People impacted by rising costs have welcomed the Government's cost of living package but have concerns about whether it can tackle long-term "modern day poverty" and future price increases.
Lone parent Jennifer Nally, who lives in Co Wicklow, welcomed the additional once-off payment of an extra €125 for people in receipt of the fuel allowance and the €200 energy rebate.
Speaking to RTÉ's Morning Ireland, she said it will free up money in her home.
"I would be frugal with electricity - purely out of need. That is so welcome because that is around what our bill would be," said Ms Nally.
"The fuel allowance payment will be very welcome. Buying fuel every week - coal, the price of coal has gone up - and that will really help the fuel stretch a little bit longer," she said.
However, Ms Nally stressed she is concerned about whether the measures can address the cost of living if it continues to rise in the future.
"I am finding that all that I can afford at the moment, unfortunately, is about €200 to put in to my fuel tank and that will only last a month … that is only sporadically using the heating oil because it is just too expensive to use properly.
"We can only use it for one hour in the morning and one hour in the evening - the rest of the time the house is cold. It is modern day poverty really."
She added the extra money spent on rising home heating cost is taken from "other outlets".
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"There are things that we just have to skimp on. There is no other expenditure - at all, whatsoever - other than food and bills," Ms Nally said.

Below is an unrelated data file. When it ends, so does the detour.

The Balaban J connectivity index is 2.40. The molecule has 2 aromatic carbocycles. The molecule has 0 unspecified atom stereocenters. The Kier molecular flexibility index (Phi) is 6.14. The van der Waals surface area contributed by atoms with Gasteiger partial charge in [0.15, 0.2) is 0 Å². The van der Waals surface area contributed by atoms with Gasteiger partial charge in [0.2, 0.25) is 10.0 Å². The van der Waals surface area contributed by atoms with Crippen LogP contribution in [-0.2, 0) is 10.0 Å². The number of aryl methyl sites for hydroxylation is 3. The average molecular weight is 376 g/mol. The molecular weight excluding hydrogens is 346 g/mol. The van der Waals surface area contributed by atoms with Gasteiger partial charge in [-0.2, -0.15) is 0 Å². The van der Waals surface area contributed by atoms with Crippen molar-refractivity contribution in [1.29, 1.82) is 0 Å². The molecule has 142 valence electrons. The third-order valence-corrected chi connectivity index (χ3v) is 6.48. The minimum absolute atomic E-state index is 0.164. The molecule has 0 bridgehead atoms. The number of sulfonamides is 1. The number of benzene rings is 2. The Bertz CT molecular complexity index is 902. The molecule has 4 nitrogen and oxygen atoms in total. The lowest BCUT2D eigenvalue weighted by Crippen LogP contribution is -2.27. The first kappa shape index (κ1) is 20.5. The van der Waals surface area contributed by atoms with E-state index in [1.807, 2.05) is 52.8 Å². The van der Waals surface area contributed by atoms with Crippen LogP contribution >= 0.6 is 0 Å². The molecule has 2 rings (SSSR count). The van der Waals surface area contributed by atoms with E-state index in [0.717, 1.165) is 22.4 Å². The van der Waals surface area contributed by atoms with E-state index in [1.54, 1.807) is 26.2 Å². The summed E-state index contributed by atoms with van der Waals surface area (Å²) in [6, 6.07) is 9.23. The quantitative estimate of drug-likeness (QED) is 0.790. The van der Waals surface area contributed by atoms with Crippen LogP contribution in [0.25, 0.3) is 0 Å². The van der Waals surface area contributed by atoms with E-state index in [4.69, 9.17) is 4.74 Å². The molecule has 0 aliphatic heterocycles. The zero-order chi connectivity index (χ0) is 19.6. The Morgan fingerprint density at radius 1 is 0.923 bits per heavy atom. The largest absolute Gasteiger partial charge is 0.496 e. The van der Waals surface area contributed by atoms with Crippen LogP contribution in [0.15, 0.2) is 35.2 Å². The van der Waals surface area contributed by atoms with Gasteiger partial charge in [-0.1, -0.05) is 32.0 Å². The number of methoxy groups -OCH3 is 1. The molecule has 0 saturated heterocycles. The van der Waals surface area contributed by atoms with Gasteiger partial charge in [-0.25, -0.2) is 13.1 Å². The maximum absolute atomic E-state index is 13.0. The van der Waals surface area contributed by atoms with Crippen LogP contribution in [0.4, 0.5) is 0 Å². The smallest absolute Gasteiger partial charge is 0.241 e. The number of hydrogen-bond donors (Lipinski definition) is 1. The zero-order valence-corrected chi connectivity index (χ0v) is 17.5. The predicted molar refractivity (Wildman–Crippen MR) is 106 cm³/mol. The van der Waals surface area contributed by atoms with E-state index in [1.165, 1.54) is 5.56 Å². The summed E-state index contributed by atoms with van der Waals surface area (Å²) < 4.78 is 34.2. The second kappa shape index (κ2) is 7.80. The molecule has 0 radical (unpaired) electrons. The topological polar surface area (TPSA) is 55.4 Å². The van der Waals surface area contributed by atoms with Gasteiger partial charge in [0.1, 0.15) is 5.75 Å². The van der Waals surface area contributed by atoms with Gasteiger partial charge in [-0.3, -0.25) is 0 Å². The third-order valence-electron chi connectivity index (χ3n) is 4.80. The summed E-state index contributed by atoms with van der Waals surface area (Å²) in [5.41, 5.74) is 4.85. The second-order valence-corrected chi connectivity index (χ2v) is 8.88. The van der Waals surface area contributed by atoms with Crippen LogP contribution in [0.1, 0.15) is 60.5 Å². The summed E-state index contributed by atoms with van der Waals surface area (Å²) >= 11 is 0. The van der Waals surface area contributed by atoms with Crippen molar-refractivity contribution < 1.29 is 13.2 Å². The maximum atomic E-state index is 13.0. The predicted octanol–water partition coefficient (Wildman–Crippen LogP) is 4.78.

She added the impact of rising costs means she held back on her son joining her local GAA club as there is a joining fee.
She said the €200 energy rebate is welcome "because our bills are really increasing".
"It will free us up a little bit more to do other things - maybe to join that GAA club or have those little normal activities that we would like to have," she added.
'Running on empty'
Another woman from Dublin welcomed the Government package but said she will still face hardship in the future.
The woman, who did not wish to be named, said she borrowed €2,000 to get private psychological and occupational therapy for her child who is on a public waiting list.
She said she should have used the €2,000 to pay bills that are still owed. She ignores bills when she receives them.
"I don't look at it. I just don’t open it. I know I am in debt. I just don't need to know the figure," said the woman who estimates she owes €1,000 for gas and electricity.
"I am afraid to look. I am running on empty because I don't know … it's hard to see a light at the end of this. It is hard to see a way out. It's just hard.
"The system was broken before the pandemic and now it has just crashed. There is no papering over the cracks. I think a lot of work needs to be done.
"As a mother you'll do anything. I would fight and gladly end up in prison for being in debt than let my child suffer anymore," she said.
This week, St Vincent de Paul highlighted that prior to the pandemic - and the current cost of living crisis - people were already struggling financially.
It published research with polling company Red C showing almost half (47%) of lone parents have cut back on essential heating and electricity, and 37% have cut back on other essentials such as food.
The same research showed 17% of those surveyed have cut back on essentials like food due to energy prices.
Some 37% have cut back on essential heating and electricity use, 40% are worried about being able to meet their household energy costs and 25% worry about paying rents and mortgages.